Do you have a shower drain that you’re desperate to remove? Are you trying to replace your shower drain but have no idea where to start? There are many reasons as to why you might want to change your shower drain.
You might, for example, have a leaky shower drain, or it might even be a bit stained and rusted because, let’s face it, old shower drains are often ugly and unwanted. That being said, you’re in luck because here knows exactly how you can take our your shower train.
How to Install a Shower Drain
If you want to remove your shower drain, then you also need to know how it was installed in the first place. Of course, this depends completely on what your shower pan looks like, as well as the piping that you have in your home.
Install the Compression Shower Drain
Although there are different kinds of shower drains available to you, the compression shower drain is the most common one in households and it is most likely the one which you will have to deal with. That’s why we’re focusing on the compression shower drain today. It’s a very simple process to install it, and it’s equally as simple to remove it.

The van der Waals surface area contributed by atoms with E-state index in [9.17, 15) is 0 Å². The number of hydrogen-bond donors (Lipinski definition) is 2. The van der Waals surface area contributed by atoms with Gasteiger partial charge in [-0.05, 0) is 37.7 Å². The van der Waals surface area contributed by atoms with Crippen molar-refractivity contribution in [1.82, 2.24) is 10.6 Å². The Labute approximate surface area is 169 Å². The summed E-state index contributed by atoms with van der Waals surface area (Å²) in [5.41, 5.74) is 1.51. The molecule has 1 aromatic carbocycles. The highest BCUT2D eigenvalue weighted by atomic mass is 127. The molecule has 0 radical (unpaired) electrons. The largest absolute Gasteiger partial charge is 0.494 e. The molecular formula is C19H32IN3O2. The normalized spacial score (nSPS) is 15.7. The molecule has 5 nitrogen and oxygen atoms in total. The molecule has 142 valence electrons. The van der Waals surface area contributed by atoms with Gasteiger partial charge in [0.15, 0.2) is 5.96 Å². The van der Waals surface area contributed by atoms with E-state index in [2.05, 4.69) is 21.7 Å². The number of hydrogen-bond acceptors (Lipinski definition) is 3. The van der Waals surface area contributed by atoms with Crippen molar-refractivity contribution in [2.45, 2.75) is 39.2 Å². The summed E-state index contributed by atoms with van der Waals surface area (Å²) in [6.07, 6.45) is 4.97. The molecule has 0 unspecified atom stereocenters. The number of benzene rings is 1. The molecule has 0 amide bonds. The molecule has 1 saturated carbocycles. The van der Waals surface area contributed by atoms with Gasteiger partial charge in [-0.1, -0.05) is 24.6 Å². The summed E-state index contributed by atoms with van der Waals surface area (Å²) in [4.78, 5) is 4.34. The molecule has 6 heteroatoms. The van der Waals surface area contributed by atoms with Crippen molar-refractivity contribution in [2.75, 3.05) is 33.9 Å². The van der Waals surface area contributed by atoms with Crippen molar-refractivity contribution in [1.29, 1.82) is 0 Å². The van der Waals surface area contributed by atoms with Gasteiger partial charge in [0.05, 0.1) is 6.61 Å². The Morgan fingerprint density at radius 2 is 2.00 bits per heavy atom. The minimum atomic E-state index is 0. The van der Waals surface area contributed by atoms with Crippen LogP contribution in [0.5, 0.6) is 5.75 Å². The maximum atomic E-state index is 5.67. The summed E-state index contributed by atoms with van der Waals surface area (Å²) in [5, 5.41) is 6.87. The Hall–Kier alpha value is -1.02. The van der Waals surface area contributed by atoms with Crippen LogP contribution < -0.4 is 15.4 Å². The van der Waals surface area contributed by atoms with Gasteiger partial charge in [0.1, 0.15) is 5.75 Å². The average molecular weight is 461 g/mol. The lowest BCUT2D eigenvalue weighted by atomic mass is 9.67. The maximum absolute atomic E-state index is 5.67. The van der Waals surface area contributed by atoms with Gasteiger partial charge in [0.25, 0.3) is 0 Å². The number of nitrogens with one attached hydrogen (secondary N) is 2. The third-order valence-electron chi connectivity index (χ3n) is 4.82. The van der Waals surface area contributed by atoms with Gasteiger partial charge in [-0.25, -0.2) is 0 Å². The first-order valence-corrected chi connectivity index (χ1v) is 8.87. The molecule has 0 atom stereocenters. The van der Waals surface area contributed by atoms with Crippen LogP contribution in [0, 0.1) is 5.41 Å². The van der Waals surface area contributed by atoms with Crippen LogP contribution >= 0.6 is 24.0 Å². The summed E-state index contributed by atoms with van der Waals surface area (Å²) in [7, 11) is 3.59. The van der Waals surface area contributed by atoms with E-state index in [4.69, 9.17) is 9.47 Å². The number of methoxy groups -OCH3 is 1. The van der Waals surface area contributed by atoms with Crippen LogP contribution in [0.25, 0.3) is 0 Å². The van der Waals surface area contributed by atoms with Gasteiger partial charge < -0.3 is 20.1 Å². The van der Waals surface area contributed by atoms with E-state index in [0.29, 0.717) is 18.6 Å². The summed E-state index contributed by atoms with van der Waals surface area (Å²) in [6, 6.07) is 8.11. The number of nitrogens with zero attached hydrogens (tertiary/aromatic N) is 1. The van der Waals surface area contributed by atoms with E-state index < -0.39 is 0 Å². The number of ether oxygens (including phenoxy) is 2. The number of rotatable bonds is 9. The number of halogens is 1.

The thing you need to remember the most about this drain is that it is connected to your house’s piping system. If you want to install it successfully, then make sure you have nuts, washers, and rags at hand.
First, make sure that the drain pipe comes up to about an inch below the opening of your shower drain. After this, you can put plumber’s putter or silicone caulk in the drain to hold the tailpiece in place, which you should insert next. Under the shower base, you can insert a cardboard rig and a rubber washer.
Now that you have all of the pieces in place, you can tighten the drain. Excess putty or caulk will most likely be shoved around the sides, which you can now remove. Now, you’ll need to collect a rubber gasket because you’re going to put in the shower base into place and shove the rubber gasket in the drain pipe. If you find this especially difficult to do, you can try shoving it into place with a screwdriver.
If you bought a kit to install your shower drain, then there should be a tool that comes with it to tighten the nut inside the drain. You can let the water run now to test leaks; however, you should be aware that if you used silicone caulk, you’ll need to wait for it to dry before you run water.
Like we said previously, there are different kinds of shower drains. The Glue-On shower drain is a lot like the compression drain; though, it is glued on instead of having a compressor or a fitted drain.
There’s also the tile shower drain, which is normally used for a custom-made tile shower base. They have a built-in flange which makes it more difficult to remove; however, these are less common to use and you may want to get a professional to help you remove the tile drain.
How to Remove a Shower Drain
Now, you can learn exactly how to remove a shower drain. This focuses on removing it without having to remove the shower pan, because this can be more difficult and time consuming.